Since I've been in prison I've grown to hate the month of May. Usually that's the time of year when the weather starts to break, when Mother Nature really lets her hair down. It's the time when I feel homesickness most acutely. The sun always seems to shine the brightest in this month and as it warms my skin I'm reminded of some of the things that I miss about home. The greens of the trees, the bright yellows and reds of flowers, young men leaning hard in late model cars, windows and sun roofs open, convertible tops down, with booming drum beats blasting from state of the art stereo systems as they cruise slowly up and down city blocks. All of them competing for the attention of young women, who just on the strength of a feminine finesse turn these same city streets into super model catwalks without even trying as they simply go about their daily business. Every year in the month of May all of these things invade my dreams and haunt my waking hours. All the while I'm stuck behind this monstrous wall separated from everything and everyone I love. For me it's the most depressing time to be in the penitentiary. Recently though, I've realized that the reason why I hate this month has little to do with what I just described. The reason why May has become my least favorite time of year is because that was the month in 1991 that my life would tragically change forever,

I was twenty-two years old at the time still dealing with issues of not liking who I was, and drug addiction. I was still running with the wolves, by now a veteran of Wolf Den politics. On top of all these inner demons, I was struggling with issues of infidelity and betrayal. The only coping mechanism that I had was a familiar one- -that good ole magic potion.

On this one particular night after taking at least ten, ten milligrams of Valium, and washing the pills down with a 400 z of Malt liquor, I became lost in the delirium of a drug induced haze. I was so high after about fifteen minutes of taking these pills I can't recall anything that happened after that. It wasn't until the next day that I began to hear what happened. My initial feelings were of disbelief. I actually believed that someone was trying to set me up. Even to this day, twenty-four years later, these feelings of disbelief still plague me. When I stepped out the house on that first weekend of May I'll never forget that night, it was on a Saturday, the night before Mother's Day. My intentions when I left the house were to get away from the problems I was having at home, and to just hang out with my homies. But a typical night out with the fellas was not in the cards for me. After that night I struggled for days in total disbelief, I kept telling myself that what I was hearing were just rumors. My life had devolved into a wakeful nightmare. Imagine waking up one morning after a night out with friends only to find out that you were involved in someone's death that you have no memory of.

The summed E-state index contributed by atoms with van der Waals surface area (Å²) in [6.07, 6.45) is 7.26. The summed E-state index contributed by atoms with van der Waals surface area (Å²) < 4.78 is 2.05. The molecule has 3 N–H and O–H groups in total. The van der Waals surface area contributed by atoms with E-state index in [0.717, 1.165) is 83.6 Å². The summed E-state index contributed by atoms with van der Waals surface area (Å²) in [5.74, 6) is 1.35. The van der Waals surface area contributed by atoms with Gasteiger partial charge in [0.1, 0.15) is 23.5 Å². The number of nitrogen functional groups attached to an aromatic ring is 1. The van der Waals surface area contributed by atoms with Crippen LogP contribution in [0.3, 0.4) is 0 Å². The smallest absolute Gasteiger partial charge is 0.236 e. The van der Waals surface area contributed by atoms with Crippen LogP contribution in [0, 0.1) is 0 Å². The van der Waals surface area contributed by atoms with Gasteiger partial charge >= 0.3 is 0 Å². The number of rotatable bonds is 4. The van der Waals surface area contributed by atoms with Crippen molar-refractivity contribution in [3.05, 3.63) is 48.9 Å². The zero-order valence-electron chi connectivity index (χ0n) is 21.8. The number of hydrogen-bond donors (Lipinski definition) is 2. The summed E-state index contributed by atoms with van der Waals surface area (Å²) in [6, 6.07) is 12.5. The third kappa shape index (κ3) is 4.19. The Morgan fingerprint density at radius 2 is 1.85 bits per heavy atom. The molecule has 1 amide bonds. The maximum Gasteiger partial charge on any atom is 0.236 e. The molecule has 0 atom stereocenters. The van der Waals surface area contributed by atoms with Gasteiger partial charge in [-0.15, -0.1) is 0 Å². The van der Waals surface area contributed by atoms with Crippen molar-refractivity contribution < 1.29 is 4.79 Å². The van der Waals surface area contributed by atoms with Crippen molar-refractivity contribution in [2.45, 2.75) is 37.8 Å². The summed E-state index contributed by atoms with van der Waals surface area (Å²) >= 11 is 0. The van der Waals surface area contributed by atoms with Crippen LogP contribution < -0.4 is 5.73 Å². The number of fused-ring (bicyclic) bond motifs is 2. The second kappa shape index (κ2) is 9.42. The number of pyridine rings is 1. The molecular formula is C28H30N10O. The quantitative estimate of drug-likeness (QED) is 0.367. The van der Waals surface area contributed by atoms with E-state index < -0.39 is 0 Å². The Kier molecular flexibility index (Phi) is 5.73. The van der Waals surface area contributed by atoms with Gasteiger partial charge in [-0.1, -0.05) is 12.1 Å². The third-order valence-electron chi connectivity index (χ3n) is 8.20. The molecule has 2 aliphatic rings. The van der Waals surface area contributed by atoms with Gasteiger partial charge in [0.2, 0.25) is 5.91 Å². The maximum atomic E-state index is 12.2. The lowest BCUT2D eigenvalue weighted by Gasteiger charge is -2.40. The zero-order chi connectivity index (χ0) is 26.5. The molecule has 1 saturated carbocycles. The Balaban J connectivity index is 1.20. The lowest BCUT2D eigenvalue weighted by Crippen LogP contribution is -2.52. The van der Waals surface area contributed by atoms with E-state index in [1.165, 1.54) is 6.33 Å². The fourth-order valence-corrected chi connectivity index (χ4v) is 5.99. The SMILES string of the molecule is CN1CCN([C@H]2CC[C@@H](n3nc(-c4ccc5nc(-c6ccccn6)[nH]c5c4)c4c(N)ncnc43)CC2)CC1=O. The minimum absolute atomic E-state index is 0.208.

I was twenty-four when I was arrested, tried and convicted of second degree murder and shipped off to the penitentiary. At the time I couldn't really understand my circumstances. I had been condemned to die in prison, but my mind just didn't have the capacity to fully understand what that meant. I was delusional; I actually believed that I would be home after a few years. As a result of this I found myself trapped in a culture of incarceration. My days consisted of sports, working out, and recalling days spent running the streets. I spent at least eight years in this state. Throughout these years, in the deep recesses of my consciousness, a nagging question of "why?” plagued me. Little by little this question whittled away at the distraction of my incarcerated existence clearing the way for me to search for the answers.